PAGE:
Years ago, back when he was a student at Gonzaga University, Jesuit Father Robert Spitzer decided to start attending daily Mass for Lent. Within a month of attending daily Mass, he began to experience a sensation that he had never experienced before: a higher level of happiness.
Over the course of his career, Father Spitzer has spent time reflecting and studying human happiness, sharing his results in both a book and in numerous seminars that he has given across the United States.
Father Spitzer shares that happiness can be broken down into four levels: “Immediate Gratification,” “Comparative Achievement,” “Contributive Happiness” and “Ultimate Good,” or faith in Christ.
Immediate gratification finds temporary happiness through physically stimulated pleasure, such as indulging in a bowl of linguine or riding in an expensive car.
Comparative achievement derives pleasure from one’s ego and self-consciousness, meaning that people seek happiness through fame and achievement. Often, people settle for this level of happiness, opting to pursue careers, money and fame that they believe will make them appear better than their peers.
Humans achieve the third level, contributive happiness, through making a positive difference in the lives of other people. Both St. Thomas Aquinas and St. Augustine of Hippo recognize this phenomenon, writing that when we do an act of service for somebody or something, we will achieve a greater level of happiness. At the root of this level of happiness is a love for the other person.
The fourth, and final, level of happiness can only be achieved through connecting with that which is ultimate good, ultimate truth, ultimate beauty and ultimate being itself: Jesus Christ. The previous three levels fail to fulfill the deepest longings of the human heart. Father Spitzer, along with many of the great Catholic philosophers and theologians, recognize that only through fostering an intimate relationship with God through the gift of faith can one come to achieve this fourth level of happiness.
Over the last 100 years, the world has embraced secular themes and ideas, and as the world continues to accept this secular identity, fewer and fewer people identify as truly happy. On March 20, 2023, the latest “World Happiness Report” was released, sharing which of the world’s countries are both the most and least happy.
Analyzing six factors — social support, income, health, freedom, generosity and absence of corruption — researchers found that, for the sixth consecutive year, Finland remained the happiest country in the world, with Denmark and Iceland coming in second and third, respectively.
Despite being one of the most developed countries in the nation, the United States again failed to fall in the top 10 happiest countries. To better understand why citizens in the United States struggle with happiness and the Catholic understanding of happiness, the Register spoke with Father Spitzer, president of the Magis Center and the Spitzer Center for Visionary Leadership and EWTN TV host. He is also a noted author; his most recent book is titled, The Moral Wisdom of the Catholic Church.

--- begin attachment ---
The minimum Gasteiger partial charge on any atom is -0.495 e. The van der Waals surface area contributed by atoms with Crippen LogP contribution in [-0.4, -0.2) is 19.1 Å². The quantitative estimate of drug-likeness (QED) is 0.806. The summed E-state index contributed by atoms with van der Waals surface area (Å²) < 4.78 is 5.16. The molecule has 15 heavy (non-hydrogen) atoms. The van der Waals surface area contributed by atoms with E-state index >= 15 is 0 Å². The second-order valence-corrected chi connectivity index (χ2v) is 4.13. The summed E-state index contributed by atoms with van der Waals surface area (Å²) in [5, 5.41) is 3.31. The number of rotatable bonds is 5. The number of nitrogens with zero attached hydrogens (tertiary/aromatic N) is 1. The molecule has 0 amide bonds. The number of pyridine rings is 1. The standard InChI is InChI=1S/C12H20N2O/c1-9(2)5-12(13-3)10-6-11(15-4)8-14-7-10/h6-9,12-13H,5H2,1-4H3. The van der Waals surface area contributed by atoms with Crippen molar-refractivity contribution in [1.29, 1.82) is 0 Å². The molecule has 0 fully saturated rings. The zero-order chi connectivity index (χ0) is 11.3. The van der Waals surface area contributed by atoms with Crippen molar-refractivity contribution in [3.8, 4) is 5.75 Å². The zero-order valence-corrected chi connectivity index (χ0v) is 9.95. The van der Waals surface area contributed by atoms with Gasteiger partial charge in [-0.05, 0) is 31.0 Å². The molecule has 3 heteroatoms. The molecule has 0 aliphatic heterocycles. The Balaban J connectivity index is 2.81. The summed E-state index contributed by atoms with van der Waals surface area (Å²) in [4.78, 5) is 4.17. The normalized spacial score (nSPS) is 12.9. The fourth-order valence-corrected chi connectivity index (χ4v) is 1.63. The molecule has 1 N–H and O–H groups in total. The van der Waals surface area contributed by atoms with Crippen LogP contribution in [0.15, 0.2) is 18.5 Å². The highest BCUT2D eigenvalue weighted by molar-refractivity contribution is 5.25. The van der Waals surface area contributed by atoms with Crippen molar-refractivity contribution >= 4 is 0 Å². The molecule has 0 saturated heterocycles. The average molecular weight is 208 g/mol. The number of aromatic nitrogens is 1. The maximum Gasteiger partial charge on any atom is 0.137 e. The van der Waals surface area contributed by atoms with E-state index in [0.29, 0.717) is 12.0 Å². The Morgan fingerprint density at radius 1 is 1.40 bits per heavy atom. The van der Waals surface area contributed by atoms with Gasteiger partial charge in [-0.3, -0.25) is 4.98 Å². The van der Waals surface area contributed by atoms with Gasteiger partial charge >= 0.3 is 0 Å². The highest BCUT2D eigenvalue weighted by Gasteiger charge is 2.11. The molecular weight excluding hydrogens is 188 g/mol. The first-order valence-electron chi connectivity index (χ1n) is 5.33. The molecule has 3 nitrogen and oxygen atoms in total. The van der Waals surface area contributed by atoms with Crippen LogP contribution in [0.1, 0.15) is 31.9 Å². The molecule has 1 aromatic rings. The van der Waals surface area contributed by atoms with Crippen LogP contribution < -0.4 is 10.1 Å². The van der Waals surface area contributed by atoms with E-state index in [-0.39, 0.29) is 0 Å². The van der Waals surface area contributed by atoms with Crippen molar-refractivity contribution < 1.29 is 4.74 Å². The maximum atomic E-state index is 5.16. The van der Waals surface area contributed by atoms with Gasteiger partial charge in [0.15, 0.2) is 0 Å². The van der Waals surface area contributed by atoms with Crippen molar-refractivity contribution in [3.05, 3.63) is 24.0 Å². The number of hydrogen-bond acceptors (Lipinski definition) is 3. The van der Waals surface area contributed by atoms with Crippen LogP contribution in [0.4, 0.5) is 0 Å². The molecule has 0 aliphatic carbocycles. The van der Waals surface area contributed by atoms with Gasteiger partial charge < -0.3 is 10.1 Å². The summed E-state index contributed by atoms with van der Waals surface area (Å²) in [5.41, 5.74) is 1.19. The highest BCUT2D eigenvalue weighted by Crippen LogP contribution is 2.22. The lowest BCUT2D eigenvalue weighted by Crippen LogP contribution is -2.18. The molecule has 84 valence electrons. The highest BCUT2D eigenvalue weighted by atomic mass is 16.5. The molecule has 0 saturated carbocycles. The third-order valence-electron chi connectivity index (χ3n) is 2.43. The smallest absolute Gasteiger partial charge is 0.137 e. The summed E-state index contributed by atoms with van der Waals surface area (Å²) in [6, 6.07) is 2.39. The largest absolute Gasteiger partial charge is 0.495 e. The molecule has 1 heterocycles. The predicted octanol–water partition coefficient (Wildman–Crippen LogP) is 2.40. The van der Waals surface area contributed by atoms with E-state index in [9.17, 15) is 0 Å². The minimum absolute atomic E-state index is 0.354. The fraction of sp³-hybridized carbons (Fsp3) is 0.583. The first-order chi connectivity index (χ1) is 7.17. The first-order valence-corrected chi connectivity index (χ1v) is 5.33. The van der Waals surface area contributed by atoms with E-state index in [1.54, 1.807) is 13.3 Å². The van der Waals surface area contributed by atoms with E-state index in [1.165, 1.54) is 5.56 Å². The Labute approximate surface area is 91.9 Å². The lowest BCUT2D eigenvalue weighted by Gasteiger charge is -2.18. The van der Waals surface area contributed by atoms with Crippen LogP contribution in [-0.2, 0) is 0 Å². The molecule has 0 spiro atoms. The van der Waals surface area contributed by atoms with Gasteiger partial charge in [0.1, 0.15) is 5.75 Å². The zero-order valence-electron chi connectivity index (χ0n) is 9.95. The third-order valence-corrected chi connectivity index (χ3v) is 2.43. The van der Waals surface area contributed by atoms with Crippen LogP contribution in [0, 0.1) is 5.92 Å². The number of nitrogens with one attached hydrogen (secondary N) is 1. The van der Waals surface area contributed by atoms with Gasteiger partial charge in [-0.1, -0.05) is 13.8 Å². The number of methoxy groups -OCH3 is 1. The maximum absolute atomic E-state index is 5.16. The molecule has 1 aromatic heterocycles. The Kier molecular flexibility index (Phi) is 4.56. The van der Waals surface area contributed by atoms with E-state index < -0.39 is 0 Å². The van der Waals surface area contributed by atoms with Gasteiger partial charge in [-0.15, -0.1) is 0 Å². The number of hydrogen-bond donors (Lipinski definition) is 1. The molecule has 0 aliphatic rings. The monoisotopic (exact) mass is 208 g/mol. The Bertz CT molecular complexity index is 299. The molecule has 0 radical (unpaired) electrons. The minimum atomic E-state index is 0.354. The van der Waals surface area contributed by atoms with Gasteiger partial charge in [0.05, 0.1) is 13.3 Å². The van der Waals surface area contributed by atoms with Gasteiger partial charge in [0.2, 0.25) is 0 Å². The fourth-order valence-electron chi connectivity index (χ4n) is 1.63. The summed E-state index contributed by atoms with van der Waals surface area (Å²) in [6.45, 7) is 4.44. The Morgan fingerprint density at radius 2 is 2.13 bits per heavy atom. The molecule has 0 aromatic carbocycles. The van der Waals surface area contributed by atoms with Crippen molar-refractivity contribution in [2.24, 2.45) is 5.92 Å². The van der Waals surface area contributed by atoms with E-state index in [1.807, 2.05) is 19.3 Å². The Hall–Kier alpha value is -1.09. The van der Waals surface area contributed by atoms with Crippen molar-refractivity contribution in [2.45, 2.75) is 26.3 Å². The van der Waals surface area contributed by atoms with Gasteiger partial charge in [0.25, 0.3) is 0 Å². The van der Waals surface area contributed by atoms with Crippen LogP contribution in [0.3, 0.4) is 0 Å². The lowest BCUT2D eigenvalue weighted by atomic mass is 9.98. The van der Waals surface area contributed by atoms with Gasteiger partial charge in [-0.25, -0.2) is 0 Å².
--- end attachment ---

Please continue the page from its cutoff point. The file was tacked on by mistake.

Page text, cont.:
Father Spitzer, how does the Catholic Church understand happiness?
There are four kinds of happiness, and they can be understood through four levels, in terms of the amount of pervasive enduringness and depth that they have (as described above). The highest level of happiness in the Catholic Church is not just the fourth level of happiness, faith, but also level-three happiness in concert with that level four.
This concert of level three and four sees love and charity not only as making a positive difference in a worldly or temporal sense to as many people as one can, but making an ultimate difference on the level of salvation and eternity to the perfect truth, love, goodness, beauty and being to as many people as one can. It’s that level-four happiness in concert with level-three happiness of love, that’s the true view of happiness.
For Catholics, when discussing happiness, one of the common questions that arises concerns the difference between happiness and joy. How does the Catholic Church distinguish between happiness and joy?
“Happiness” is a generic term, and it refers to all four levels of happiness. It’s kind of an umbrella category, and it just means “the fulfillment of a desire.” There are biological desires, which give rise to a pleasure, which we would call laetus in Latin. Then there is also the fulfillment of ego comparative desires, which we call felix in Latin. That’s the kind of happiness that comes from ego gratification. Then there’s the kind of happiness that comes from contributive gratification. In Latin that is called beatus, like from the beatitudes.
When you hear, “Blessed are the poor in spirit,” that means happy: Happy are the poor in spirit. Finally, there’s another word for the fourth level of happiness, which is “joy,” the sublime happiness of being in concert with the God of love. In Latin that is called gaudete, like the Third Sunday of Advent, Gaudete Sunday, which means “rejoice.” We have these four different kinds of happiness: laetus, felix, beatus and gaudete, so “joy” would be the fourth level in the Catholic Church, where as happiness would be the generic term that refers to all four levels that I described.